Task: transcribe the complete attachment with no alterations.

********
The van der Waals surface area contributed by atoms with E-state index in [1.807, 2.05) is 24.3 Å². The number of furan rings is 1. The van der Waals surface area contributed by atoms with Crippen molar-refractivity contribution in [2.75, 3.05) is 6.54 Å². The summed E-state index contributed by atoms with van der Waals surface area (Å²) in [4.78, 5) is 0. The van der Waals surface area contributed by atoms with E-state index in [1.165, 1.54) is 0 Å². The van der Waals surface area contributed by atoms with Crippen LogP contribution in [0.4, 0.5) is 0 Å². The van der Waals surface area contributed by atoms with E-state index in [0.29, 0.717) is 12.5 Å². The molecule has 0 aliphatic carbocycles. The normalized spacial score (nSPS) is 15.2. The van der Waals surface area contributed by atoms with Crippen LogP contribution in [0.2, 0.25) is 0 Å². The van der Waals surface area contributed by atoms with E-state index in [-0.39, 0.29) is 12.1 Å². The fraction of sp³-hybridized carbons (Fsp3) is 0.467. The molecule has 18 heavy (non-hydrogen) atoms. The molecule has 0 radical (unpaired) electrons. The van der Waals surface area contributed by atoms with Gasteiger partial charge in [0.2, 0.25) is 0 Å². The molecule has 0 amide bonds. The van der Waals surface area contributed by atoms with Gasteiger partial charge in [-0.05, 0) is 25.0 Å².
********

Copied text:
The van der Waals surface area contributed by atoms with E-state index in [1.807, 2.05) is 24.3 Å². The number of furan rings is 1. The van der Waals surface area contributed by atoms with Crippen molar-refractivity contribution in [2.75, 3.05) is 6.54 Å². The summed E-state index contributed by atoms with van der Waals surface area (Å²) in [4.78, 5) is 0. The van der Waals surface area contributed by atoms with E-state index in [1.165, 1.54) is 0 Å². The van der Waals surface area contributed by atoms with Crippen LogP contribution in [0.4, 0.5) is 0 Å². The van der Waals surface area contributed by atoms with E-state index in [0.29, 0.717) is 12.5 Å². The molecule has 0 aliphatic carbocycles. The normalized spacial score (nSPS) is 15.2. The van der Waals surface area contributed by atoms with Crippen LogP contribution in [0.2, 0.25) is 0 Å². The van der Waals surface area contributed by atoms with E-state index in [-0.39, 0.29) is 12.1 Å². The fraction of sp³-hybridized carbons (Fsp3) is 0.467. The molecule has 18 heavy (non-hydrogen) atoms. The molecule has 0 radical (unpaired) electrons. The van der Waals surface area contributed by atoms with Gasteiger partial charge in [0.2, 0.25) is 0 Å². The molecule has 0 amide bonds. The van der Waals surface area contributed by atoms with Gasteiger partial charge in [-0.05, 0) is 25.0 Å².